A Tear in the Eye – Good on you Pericles!

July 24, 2009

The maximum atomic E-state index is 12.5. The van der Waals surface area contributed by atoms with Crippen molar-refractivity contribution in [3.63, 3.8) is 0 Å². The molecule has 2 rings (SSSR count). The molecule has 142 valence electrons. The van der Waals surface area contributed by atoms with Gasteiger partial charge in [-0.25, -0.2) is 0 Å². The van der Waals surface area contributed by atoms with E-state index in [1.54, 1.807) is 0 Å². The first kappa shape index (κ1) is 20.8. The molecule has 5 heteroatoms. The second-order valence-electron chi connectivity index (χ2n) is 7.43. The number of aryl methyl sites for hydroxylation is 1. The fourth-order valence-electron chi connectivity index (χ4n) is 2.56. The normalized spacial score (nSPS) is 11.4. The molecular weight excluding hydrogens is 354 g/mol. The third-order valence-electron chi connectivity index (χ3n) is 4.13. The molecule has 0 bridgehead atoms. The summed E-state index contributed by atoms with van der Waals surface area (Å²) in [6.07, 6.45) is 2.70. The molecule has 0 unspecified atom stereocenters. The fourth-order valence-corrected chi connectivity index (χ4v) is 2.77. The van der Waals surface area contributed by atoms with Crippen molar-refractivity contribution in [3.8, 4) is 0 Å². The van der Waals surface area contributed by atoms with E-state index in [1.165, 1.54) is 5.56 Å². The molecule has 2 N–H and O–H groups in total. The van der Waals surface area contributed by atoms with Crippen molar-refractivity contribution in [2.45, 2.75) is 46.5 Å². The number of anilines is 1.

pericles2901.jpgWhen I was fifteen I sat in a darkened theatre at Melbourne University and waited with bated breath to see what impact, if any, I had made on the production. Weeks and weeks of toil in the woodwork shop (difficult when I was not taking a woodwork class) was about to appear as part of the stage props. The trouble was, the last time I had seen this particular prop the cardboard feathers of the regal eagle of the Duke’s crest were still wet and the three parts did not quite align as I had envisaged them (they never do, do they). I never met the lighting guys but in the decades since I have silently thanked them for covering up those sins! For when the lights came up and the crest was slowly lowered to appear behind the king’s throne in all its golden glory (and the gold effect was very convincing) I could hardly believe my ply and card and PVA glue mess was the same piece of art swaying gently from the ceiling (and on this Spartan, minimalist set, it was the only substantial prop – I don’t count the occasional stool or pot). I was hooked though I hardly heard a word of Measure for Measure that night at all. But I heard plenty of others over the next few years. School teachers got me into the Athaneum Theatre to see a few plays in production and rehearsal and the Melbourne University Players let me slip in the back a few times as well. Sadly, attending live Shakespeare has been thin on the ground since my undergraduate studies at University but I revisited live Shakespeare tonight with Pericles, produced by Bell Shakespeare, a thoroughly animating and engaging production that provoked laughter and moved to tears. John Bell mixed his interpretation with the Taikoz drumming/percussion group and, as strange as it might seem I doubt I will be able to watch any other live Shakespeare without wondering where the instrumentalists are. Their assisting in interpreting the story was profound – almost like another voice. In a couple of lapses of concentration I found myself thinking that Shakespeare himself would have enjoyed them. You will too if you can get to see it in Sydney or Melbourne.


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